Game-worn football face shields are more susceptible to breaking when subjected to high-velocity impact than are new face shields, according to research from Ohio State University, Columbus. Researchers used an air cannon to hurl baseballs at new and used polycarbonate face shields. All of the new shields withstood the strongest impact tested, which was designed to match the force of a kick to the face. However, more than one-third of the game-worn face shields fractured in response to the testing, which included lower forces of impact
The findings led scientists to recommend that intercollegiate football programs develop a policy for routine inspection and replacement of used face shields. The researchers also said that coaches or trainers should recommend strongly that football players with poor vision in one eye wear a face shield during all practices and games.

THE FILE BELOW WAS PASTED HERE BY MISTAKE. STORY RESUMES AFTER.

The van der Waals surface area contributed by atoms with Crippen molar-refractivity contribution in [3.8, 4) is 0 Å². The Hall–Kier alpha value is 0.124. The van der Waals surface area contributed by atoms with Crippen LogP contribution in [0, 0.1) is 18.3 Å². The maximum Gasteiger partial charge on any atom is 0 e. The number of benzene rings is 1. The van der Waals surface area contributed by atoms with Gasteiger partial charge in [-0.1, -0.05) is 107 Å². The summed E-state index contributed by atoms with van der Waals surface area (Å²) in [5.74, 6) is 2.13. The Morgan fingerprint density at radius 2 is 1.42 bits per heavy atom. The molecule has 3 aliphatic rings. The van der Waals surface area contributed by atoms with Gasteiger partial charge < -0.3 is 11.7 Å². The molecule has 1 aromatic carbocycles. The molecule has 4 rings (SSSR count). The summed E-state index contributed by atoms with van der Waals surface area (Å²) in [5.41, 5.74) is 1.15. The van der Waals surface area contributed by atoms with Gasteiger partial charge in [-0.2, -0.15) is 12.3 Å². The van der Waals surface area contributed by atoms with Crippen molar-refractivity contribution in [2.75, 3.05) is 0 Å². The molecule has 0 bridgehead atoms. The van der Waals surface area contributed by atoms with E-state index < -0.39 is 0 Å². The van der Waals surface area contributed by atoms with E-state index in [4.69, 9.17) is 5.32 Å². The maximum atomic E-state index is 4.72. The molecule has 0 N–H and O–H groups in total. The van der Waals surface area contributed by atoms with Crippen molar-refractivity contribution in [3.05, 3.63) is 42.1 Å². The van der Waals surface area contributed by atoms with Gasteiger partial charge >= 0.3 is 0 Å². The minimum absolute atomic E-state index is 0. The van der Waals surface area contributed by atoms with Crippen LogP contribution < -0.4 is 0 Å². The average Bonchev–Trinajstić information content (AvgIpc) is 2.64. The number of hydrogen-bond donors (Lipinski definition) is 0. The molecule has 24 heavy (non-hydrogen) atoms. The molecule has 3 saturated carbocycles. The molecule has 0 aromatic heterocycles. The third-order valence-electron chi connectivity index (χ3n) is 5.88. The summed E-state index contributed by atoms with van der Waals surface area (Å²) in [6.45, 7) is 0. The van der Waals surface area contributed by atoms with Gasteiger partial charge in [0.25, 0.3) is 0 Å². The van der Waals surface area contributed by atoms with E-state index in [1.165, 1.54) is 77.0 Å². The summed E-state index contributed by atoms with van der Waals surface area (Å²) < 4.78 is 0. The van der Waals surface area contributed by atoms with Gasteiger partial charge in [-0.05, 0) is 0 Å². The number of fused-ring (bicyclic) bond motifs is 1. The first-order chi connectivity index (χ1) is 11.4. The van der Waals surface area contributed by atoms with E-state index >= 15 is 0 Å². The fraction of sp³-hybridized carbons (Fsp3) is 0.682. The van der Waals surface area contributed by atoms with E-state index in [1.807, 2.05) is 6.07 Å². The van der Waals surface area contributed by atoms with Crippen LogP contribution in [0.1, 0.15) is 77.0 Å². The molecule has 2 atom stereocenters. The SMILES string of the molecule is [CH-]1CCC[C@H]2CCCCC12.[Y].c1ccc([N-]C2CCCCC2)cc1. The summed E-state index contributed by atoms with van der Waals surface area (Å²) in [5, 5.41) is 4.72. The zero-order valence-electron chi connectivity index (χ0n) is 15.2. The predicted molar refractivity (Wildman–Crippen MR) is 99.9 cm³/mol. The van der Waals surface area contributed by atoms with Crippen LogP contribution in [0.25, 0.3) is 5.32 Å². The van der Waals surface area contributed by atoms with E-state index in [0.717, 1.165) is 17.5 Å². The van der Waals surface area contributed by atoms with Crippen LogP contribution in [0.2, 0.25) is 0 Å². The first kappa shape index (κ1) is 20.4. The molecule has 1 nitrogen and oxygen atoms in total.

The most common cause of poor vision in a single eye among children and middle aged adults is a disorder called amblyopia, also known as lazy eye, which affects up to three of every 100 youngsters, according to the National Eye Institute. Because the disorder originates in the area of the brain that controls vision, loss of vision in the affected eye can become permanent if it is not treated before about age eight.